I am a storyteller, abolitionist, and public historian based in upstate New York, on traditional, ancestral, and unceded Mahican and Mohawk territories.
I’m interested in the stories that we tell about the past, and what those stories mean for us today: how can the narratives we tell undermine or perpetuate systemic inequality?
I have experience as a writer, editor, curator, educator, event manager, and communications coordinator. As an undergraduate student, I pursued coursework in environmental history, history of the medieval Mediterranean and Middle East, and intellectual history, with a minor in environmental studies. Later, I graduated with a Master of Arts in History and a Graduate Certificate in Public History from the University of Massachusetts in Amherst. My fields of study included museum studies, public humanities, United States history, and global history.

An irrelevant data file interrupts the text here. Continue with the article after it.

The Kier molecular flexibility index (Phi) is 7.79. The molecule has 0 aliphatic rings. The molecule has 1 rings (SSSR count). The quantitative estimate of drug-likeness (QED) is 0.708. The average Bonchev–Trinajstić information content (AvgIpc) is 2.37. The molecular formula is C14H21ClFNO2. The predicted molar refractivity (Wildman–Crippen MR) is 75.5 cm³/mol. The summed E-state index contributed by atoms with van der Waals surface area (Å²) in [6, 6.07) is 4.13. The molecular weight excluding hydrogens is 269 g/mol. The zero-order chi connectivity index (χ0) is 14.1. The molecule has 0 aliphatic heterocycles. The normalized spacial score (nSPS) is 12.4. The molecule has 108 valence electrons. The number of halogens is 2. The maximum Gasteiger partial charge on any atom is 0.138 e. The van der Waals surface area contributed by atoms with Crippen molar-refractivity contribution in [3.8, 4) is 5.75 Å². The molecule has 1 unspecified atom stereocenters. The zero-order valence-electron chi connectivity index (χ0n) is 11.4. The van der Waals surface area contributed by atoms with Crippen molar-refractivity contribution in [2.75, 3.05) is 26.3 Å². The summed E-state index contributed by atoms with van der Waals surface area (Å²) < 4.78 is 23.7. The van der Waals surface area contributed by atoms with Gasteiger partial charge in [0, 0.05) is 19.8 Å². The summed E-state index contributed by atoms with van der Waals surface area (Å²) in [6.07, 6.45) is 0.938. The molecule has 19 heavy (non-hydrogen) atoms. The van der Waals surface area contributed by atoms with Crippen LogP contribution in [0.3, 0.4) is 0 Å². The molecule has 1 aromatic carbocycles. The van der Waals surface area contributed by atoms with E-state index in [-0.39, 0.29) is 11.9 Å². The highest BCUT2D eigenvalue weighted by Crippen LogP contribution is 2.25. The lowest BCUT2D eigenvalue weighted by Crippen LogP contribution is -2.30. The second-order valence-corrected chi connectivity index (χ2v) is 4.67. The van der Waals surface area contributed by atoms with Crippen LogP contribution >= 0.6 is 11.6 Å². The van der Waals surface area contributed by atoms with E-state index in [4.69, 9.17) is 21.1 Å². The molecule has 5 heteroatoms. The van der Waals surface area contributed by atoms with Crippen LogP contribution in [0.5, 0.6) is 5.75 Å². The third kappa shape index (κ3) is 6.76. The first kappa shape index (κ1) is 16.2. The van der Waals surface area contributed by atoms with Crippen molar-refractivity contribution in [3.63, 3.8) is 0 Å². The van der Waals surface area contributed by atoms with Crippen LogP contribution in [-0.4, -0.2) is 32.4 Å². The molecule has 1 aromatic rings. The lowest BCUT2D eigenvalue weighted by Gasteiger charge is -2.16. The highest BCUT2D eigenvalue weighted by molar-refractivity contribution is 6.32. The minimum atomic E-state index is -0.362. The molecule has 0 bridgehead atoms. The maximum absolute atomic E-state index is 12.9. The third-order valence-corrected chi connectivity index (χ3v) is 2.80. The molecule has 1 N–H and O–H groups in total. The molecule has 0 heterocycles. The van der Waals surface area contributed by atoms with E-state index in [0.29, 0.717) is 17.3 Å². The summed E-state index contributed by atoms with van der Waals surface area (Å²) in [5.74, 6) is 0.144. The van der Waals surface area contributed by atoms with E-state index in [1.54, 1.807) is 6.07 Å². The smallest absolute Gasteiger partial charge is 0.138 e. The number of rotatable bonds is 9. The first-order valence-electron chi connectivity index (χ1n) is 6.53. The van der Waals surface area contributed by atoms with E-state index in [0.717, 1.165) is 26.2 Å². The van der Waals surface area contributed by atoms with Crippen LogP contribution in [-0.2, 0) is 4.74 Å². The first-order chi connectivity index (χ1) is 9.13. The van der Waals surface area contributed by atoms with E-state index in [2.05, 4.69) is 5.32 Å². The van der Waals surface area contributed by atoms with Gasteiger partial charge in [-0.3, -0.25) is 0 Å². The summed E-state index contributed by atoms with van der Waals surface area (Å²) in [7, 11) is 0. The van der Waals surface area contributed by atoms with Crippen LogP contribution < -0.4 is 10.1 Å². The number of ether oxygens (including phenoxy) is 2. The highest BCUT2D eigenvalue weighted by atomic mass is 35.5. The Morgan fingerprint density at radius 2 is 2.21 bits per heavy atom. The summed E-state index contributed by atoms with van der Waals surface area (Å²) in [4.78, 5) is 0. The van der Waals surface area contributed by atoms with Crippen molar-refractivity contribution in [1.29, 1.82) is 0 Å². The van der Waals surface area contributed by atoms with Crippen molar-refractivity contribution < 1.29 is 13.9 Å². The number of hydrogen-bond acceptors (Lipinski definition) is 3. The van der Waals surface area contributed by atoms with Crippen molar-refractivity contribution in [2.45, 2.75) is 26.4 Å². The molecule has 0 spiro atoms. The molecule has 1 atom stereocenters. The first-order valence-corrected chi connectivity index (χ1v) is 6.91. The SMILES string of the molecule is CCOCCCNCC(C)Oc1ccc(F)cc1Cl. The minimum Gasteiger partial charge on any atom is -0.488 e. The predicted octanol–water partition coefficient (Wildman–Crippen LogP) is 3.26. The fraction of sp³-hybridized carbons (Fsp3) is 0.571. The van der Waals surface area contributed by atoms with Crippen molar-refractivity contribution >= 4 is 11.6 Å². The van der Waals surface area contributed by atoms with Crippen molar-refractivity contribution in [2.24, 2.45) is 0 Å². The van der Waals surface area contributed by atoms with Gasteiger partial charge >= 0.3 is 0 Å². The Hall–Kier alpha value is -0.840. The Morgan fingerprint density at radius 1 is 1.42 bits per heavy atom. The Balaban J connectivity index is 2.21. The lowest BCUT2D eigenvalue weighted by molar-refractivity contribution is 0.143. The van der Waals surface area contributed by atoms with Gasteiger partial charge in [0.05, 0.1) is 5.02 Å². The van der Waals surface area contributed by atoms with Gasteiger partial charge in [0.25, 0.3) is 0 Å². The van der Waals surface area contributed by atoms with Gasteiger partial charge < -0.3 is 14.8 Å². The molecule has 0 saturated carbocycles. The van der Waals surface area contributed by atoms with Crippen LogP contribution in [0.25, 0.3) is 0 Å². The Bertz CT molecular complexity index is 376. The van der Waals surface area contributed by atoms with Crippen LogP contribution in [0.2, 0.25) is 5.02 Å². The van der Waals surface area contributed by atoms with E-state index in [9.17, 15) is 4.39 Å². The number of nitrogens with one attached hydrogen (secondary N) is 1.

In my spare time, I enjoy baking, creating and viewing art, and caring for my growing collection of plants. I am also hoping to develop a blog (or vlog) that explores the process of art-making as a disabled artist with limited hand mobility.
- “What are women’s prisons for?” Gendered states of incarceration and history as an agent for social change
- The Public Humanitarium
- Reforming Gender and the Carceral State: What Are Women’s Prisons For?
- The Third Space: Textiles in Material and Visual Culture
- BODY [IN/AS] LANDSCAPE
- body/freedom/art: Rethinking disability through art